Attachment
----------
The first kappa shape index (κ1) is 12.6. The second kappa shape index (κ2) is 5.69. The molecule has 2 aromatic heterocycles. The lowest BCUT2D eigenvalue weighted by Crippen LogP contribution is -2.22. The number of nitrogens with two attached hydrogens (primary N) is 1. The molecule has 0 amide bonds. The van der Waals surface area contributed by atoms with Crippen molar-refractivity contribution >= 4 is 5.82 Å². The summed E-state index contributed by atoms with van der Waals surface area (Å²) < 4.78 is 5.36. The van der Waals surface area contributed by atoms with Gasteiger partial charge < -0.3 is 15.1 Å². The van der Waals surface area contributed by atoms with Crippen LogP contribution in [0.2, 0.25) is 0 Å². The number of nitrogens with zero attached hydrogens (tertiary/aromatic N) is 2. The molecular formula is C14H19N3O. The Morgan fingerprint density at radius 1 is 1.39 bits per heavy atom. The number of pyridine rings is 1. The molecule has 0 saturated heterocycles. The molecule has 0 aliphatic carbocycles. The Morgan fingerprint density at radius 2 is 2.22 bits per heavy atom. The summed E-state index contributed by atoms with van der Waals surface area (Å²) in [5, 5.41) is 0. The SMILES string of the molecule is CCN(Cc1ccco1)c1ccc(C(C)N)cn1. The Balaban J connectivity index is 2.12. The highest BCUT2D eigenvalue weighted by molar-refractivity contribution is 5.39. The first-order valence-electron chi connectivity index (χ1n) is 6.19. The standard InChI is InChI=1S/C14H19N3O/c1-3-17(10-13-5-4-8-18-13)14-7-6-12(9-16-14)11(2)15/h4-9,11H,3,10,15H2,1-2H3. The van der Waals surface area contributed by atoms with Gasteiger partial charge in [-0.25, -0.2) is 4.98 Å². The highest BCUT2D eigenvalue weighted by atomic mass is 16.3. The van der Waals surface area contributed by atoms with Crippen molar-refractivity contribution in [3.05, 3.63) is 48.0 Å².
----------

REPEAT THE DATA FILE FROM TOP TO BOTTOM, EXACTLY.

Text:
The first kappa shape index (κ1) is 12.6. The second kappa shape index (κ2) is 5.69. The molecule has 2 aromatic heterocycles. The lowest BCUT2D eigenvalue weighted by Crippen LogP contribution is -2.22. The number of nitrogens with two attached hydrogens (primary N) is 1. The molecule has 0 amide bonds. The van der Waals surface area contributed by atoms with Crippen molar-refractivity contribution >= 4 is 5.82 Å². The summed E-state index contributed by atoms with van der Waals surface area (Å²) < 4.78 is 5.36. The van der Waals surface area contributed by atoms with Gasteiger partial charge < -0.3 is 15.1 Å². The van der Waals surface area contributed by atoms with Crippen LogP contribution in [0.2, 0.25) is 0 Å². The number of nitrogens with zero attached hydrogens (tertiary/aromatic N) is 2. The molecular formula is C14H19N3O. The Morgan fingerprint density at radius 1 is 1.39 bits per heavy atom. The number of pyridine rings is 1. The molecule has 0 saturated heterocycles. The molecule has 0 aliphatic carbocycles. The Morgan fingerprint density at radius 2 is 2.22 bits per heavy atom. The summed E-state index contributed by atoms with van der Waals surface area (Å²) in [5, 5.41) is 0. The SMILES string of the molecule is CCN(Cc1ccco1)c1ccc(C(C)N)cn1. The Balaban J connectivity index is 2.12. The highest BCUT2D eigenvalue weighted by molar-refractivity contribution is 5.39. The first-order valence-electron chi connectivity index (χ1n) is 6.19. The standard InChI is InChI=1S/C14H19N3O/c1-3-17(10-13-5-4-8-18-13)14-7-6-12(9-16-14)11(2)15/h4-9,11H,3,10,15H2,1-2H3. The van der Waals surface area contributed by atoms with Gasteiger partial charge in [-0.25, -0.2) is 4.98 Å². The highest BCUT2D eigenvalue weighted by atomic mass is 16.3. The van der Waals surface area contributed by atoms with Crippen molar-refractivity contribution in [3.05, 3.63) is 48.0 Å².